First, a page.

Improving your pressing techniques is very important when you are sewing. Know how to press your sewing project and having the right tools, can make a big difference in how your project looks in the end.
You won't regret getting into the habit of pressing each time you sew a stage of your project.
Ironing is when you glide along the fabric to remove wrinkles.
Pressing is lifting the iron up and down on the seams, pleats and darts to flatten the seam. Lifting the iron up and down will create a finished flat seam.
The stitches are being pressed to even them out. Your project will look much more professional and you will take more pride in what you have made.
I recommend after every seam you have stitched, take the time to press the seam flat, before you sew the next seam. The reason I do this, is to get in the habit of pressing and it makes the task of getting into tight corner easier.
Below I have listed some very handy pressing tools and what their specific use is.
Most of us already have an iron around the home for pressing and ironing our clothes.
However, I have found it is helpful to have an iron exclusively in my sewing area. My iron is always at my fingertips. If you purchase a new iron for sewing, think about choosing an iron that has steam on all the settings.
Steam is crucial when your pressing, but not all fabrics can handle the high temperatures.
This is a mini iron, not for to be mistaken for a travel iron, but used to press small areas while you craft or sew.
I have a mini iron and I love it for tight areas that my regular iron doesn't fit into.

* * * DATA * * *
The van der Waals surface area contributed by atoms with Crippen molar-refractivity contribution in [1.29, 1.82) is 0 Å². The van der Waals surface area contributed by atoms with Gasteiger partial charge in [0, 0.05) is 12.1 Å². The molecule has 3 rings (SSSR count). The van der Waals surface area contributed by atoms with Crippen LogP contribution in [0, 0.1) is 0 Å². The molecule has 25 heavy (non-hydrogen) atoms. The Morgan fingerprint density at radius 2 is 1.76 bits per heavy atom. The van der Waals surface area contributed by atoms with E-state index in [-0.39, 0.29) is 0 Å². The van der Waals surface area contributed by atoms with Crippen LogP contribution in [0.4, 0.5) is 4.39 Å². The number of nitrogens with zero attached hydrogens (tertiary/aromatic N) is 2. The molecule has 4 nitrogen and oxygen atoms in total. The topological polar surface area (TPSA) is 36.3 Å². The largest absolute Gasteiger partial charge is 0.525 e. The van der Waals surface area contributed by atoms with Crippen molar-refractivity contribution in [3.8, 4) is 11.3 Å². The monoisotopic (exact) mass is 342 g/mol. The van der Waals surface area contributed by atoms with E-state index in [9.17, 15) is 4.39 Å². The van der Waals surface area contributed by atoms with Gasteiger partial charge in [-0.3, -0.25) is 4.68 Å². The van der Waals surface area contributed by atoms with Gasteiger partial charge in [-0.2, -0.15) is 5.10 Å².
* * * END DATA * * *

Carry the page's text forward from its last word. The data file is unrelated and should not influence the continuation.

An ironing board is a must have in your pressing area. If you don't have a lot of space consider a collapsible board.
A tailor's ham is used for pressing darts, sleeves caps and shoulder area, and hip areas.Any rounded seams. This tools looks soft, but it is quite hard, to give a stable pressing surface.
I found when I first tried my pressing techniques out on this tool it was awkward, but the more you use it, the better you get.
Press cloths protect the fabric. They eliminate iron shine on finer fabrics.
Be sure to test your pressing techniques on scrap fabric. Pressing cloths are good tools to keep fabric safe, but they are not always necessary on all fabrics.
Use this cloth when you are applying fusible interfacing. The tacking substance from the the interfacing can leave a residue on your iron.interfacing can leave residue on your iron.
You do not have to purchase a pressing cloth, although they are very easy to find at your fabric stores.
You can use a clean old white flannel sheet or thick cotton cloth, or white towel.
A sleeve roll is a cylindrical padded tube, used for sleeves and pant legs.
You can also use as an alternative for this pressing tool, a wooden dowel or pvc pipe wrapped in a towel. A steam press is expensive, however, this is a very handy tool.
Using one of these tools can make light work in the laundry and sewing room.
I don't have one myself, only because I don't have the room in my sewing area. It is on my list of "have to have's" though.
Have a well equipped pressing area in your sewing room is a must have. If you don't have a designated sewing room, then dedicate a small space that you can set up your pressing area. It will make your sewing tasks much nicer.
If you have any pressing techniques, questions, or tips, please share them with me and your fellow visitors. Fill in the form below and give as much info as you can. We all can learn from each other when we share.
Share Your Tip or Question With Your Fellow Sewers!
If you have a question, please give as much information as you can.
For example the pattern brand and number of pattern or photos of what your working on. This will make it so much easier for me to help you.